Federal Anti-cruelty Laws

AuthorLesli Bisgould
ProfessionAdjunct Professor, Faculty of Law
cha Pter 3
feder Al
Anti-Cruelty l Aws
Man is the cr uellest anim al.
— Friedr ich Nietzsc he
The wide variety of human use s for animals create s legal issues in many
subject areas. Federal, provincial, a nd municipal governments can
legislate in f‌ields including agriculture, research, hunting, f‌i shing, trap-
ping and other killing of w ildlife, migratory birds, wildlife in captivity,
import and export of ani mals, endangered species, companion animals
in housing, licensing and other municipal concerns regarding compan-
ion animals, veterin ary medicine, dangerous ani mals, and liability for
damage done by animals. The degree of regulation varies considerably
according to animal us e. In the context of agriculture, extensive legi sla-
tion governs the industr y, both federally and provincially. By contrast,
the use of animal s in research, teachi ng, and testing has no federal
oversight and within the provinces it is hardly regulated at al l.
Generally applicable, and not necessari ly conf‌ined to any specif‌ic
subject area, are the anti-cr uelty laws set out on the federal level in the
Criminal Code (often referred to as “the Code”).1 These are “animated
by the general purposes of the criminal law, which are to promote a
peaceful and safe society a nd to prevent and punish acts which harm or
threaten to harm society and which tend to undermine social values.”2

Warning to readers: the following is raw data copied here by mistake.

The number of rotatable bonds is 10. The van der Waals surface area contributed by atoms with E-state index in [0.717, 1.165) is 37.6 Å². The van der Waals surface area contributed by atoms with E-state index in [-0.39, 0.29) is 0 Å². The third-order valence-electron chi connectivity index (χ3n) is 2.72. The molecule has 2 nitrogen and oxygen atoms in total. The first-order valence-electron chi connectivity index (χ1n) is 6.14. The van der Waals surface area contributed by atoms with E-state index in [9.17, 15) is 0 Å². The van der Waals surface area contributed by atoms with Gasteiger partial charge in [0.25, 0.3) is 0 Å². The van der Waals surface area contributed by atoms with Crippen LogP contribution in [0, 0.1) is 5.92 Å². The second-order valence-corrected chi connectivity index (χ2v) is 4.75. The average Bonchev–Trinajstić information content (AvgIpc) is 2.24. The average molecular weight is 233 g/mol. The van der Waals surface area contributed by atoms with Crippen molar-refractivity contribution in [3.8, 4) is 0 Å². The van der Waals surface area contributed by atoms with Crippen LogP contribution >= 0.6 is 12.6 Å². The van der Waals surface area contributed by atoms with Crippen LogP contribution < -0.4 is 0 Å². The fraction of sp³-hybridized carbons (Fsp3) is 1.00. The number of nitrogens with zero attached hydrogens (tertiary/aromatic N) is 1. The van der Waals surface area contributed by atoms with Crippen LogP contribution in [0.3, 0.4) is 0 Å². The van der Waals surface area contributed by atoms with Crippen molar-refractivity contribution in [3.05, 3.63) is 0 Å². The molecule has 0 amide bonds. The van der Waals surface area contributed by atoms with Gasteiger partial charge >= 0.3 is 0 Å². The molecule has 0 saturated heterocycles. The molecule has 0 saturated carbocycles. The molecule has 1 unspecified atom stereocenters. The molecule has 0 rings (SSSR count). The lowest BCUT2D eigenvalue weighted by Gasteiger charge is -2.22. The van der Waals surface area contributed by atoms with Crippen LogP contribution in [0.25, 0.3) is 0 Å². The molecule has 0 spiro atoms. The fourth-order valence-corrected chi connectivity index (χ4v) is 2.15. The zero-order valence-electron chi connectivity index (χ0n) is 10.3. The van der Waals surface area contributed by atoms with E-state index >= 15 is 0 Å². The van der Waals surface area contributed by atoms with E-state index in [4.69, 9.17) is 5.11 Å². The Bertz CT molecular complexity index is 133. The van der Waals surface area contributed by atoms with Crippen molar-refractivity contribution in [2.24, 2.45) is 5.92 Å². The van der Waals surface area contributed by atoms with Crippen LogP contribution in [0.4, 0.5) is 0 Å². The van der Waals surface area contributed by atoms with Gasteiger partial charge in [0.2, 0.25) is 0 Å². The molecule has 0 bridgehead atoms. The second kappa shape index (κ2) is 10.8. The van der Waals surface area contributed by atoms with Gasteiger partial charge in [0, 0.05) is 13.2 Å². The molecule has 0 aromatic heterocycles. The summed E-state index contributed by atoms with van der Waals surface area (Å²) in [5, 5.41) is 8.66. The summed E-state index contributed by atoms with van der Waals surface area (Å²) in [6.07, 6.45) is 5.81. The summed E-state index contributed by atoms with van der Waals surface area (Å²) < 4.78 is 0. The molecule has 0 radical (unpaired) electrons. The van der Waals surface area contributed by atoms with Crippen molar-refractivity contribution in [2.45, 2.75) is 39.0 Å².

1 Criminal Code of Canad a, RSC 1985, c C-46.
2 Joanne Klineb erg, “Cruelty to Animal s and the Criminal Code of Canada” in
Lesli Bisgould, e d, An Introduction to Animals and the L aw (Toronto: Law Society
Anim Als And the lAw58
Criminal law seeks to promote treatment of animal s which “ref‌lects
the values that people expect from their relations with each other, such
as compassion and respect .”3 The Code “encapsulates the fundamental
moral code of our society” and “sets down the minimum standard of
permissible beh aviour in respect of animals th rough a series of crim inal
of fe nc e s.”4 These offences recogn ize that animals have an interest in
being exposed to a s little pain and suffering as possible, however they
allow for animals to be subjugated and made to suf fer for human ends.5
Criminal Code provisions in re spect of animals have been amend-
ed several times since their inception in 1892, but their essence has
changed very little. In the manner in which they seek to protect inher-
ently conf‌licting interest s those of animal s not to suffer, and those
of people to cause such suffering they occupy somewhat unusual
territory in the criminal law, and as a result, t he provisions and their
interpretation are unique in several ways. In recent years, the federal
government has acknowledged a need for modernizat ion, and since
1999, there have been thirteen bills introduced in attempt to do so. To
date, these have failed w ith the exception of amendments in respect of
sentencing. In the committee debates and public disc ussions surround-
ing the various bills, the changing public perspective di scussed in the
previous chapter is clearly evident alt hough it has not yet manifested in
any remark able legislat ive way.
This chapter is in four part s: Part A examines the development of
federal anti-cruelty l aws in the criminal law of Canad a. Part B describes
current provisions and Part C discusses issues related to their interpret-
ation. Part D reviews the efforts to amend those provisions since 1999.